• Members share quality content quickly and help filter out bad content. New music albums are often shared same-day and TV shows are often uploaded without commercials within an hour of airing on TV
  • Downloads are really fast because more people seed

When people join private trackers, they don’t want to get banned. Some users will temporarily rent a seedbox to help get an “upload buffer.” Basically, seedbox owners will intentionally download and seed popular torrents quickly after they come out using a high-bandwidth server. Using a seedbox for a few weeks might result in you uploading 10x more than you’ve downloaded, buying you several years of not having to worry about your ratio after you’re done with the seedbox.

You don’t see these dynamics as much on public torrent trackers like The Pirate Bay because there aren’t penalties or rewards to encourage sharing. What if you could earn tokens by seeding content though? That would mean that all torrent websites have a built in financial incentive to seed content. You’ll earn a lot of tokens if you are one of the first users to seed a new episode of Game of Thrones!

Seed pools

If we tokenized BitTorrent, I think people would buy up seedboxes like people flocked to GPUs to mine Bitcoin in the early days. People might form seed pools (like mining pools) where specialized software identifies torrents that are likely to be popular so that members start seeding the content as soon as possible. Seeding pools would even out the risk of betting on particular torrents becoming popular. Tokens earned by members would be spread out among each participant in the pool, proportional to the bandwidth they dedicated.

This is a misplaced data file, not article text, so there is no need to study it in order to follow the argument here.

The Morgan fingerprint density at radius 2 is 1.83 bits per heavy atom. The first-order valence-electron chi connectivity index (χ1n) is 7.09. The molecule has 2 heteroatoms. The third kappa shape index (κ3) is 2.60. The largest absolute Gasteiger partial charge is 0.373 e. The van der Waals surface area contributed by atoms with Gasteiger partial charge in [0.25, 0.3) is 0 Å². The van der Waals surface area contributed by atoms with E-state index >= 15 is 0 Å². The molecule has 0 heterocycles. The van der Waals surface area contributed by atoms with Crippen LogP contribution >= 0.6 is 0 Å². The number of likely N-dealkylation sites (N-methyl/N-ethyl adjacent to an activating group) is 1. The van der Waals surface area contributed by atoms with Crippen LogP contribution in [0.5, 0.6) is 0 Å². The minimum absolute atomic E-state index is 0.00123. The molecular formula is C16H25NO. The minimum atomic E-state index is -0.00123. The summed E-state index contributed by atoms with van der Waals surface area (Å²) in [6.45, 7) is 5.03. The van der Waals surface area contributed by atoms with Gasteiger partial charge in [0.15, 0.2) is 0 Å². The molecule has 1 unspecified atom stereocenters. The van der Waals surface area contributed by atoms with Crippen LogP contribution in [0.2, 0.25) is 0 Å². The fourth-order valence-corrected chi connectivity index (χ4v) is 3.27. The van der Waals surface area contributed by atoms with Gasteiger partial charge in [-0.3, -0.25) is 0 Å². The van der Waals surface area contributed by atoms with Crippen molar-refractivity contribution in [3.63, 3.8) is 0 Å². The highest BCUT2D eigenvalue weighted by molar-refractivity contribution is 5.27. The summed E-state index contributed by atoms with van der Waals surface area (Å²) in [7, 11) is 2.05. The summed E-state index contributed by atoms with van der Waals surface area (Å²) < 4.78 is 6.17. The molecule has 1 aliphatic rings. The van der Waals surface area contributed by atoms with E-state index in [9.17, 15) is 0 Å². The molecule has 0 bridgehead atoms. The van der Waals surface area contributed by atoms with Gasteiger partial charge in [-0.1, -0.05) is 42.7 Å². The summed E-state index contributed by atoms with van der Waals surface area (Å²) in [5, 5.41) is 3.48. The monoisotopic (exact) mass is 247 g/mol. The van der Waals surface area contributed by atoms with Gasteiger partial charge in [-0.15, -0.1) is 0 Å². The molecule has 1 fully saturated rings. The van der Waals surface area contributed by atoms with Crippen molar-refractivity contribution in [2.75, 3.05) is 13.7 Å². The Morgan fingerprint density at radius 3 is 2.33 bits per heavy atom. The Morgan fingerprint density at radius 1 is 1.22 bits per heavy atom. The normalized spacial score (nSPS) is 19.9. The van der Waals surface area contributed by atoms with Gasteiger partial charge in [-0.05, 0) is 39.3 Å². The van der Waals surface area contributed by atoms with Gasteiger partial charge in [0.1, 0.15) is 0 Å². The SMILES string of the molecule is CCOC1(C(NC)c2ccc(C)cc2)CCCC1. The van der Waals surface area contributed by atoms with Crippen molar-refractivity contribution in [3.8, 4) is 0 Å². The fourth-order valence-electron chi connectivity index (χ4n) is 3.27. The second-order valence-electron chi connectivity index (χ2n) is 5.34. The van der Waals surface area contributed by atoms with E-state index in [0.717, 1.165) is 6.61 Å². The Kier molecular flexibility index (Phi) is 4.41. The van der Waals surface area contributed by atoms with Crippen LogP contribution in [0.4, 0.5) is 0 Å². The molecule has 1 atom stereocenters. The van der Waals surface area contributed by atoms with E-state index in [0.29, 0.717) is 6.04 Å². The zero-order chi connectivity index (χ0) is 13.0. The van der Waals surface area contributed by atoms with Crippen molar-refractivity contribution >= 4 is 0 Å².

Plenty of people would point their extra bandwidth at torrents if seeding them is an easy way to make money. I think this would quickly grow into an efficient market where specialized teams pounce on new content, vet the authenticity and quality, and then throw as much bandwidth behind the torrent as possible. The end result for people actually looking to download the latest episode of a popular TV show would be extremely fast downloads at competitive token prices.

I think seed pools would be end up being more popular than specialized firms running their own high speed servers since, like it or not, a lot of people would be seeding copyrighted content. Responsibility for seeding copyrighted content is diffused among a large network if each seed pool member makes their own decision about whether to download a particular torrent.

Speculative storage

The thrilling potential of data centers

We can think of high-bandwidth seeding wars as a market that turns bandwidth into a commodity. The other side of the coin would be commoditizing storage. One strategy would be to examine new torrents and ask the question

Is this content obscure enough that no one may be seeding it in a year, but popular enough that someone is likely to want to download it in the next few years?

An episode of Game of Thrones would not satisfy this question because it is popular enough that others will most likely still be seeding it in a year. A boring home video would also not qualify because people are never going to want to download that. Something like the director’s commentary for The Princess Bride would be perfect; the movie itself is too popular but the director’s commentary is obscure while still probably being valuable to some cult followers of the film.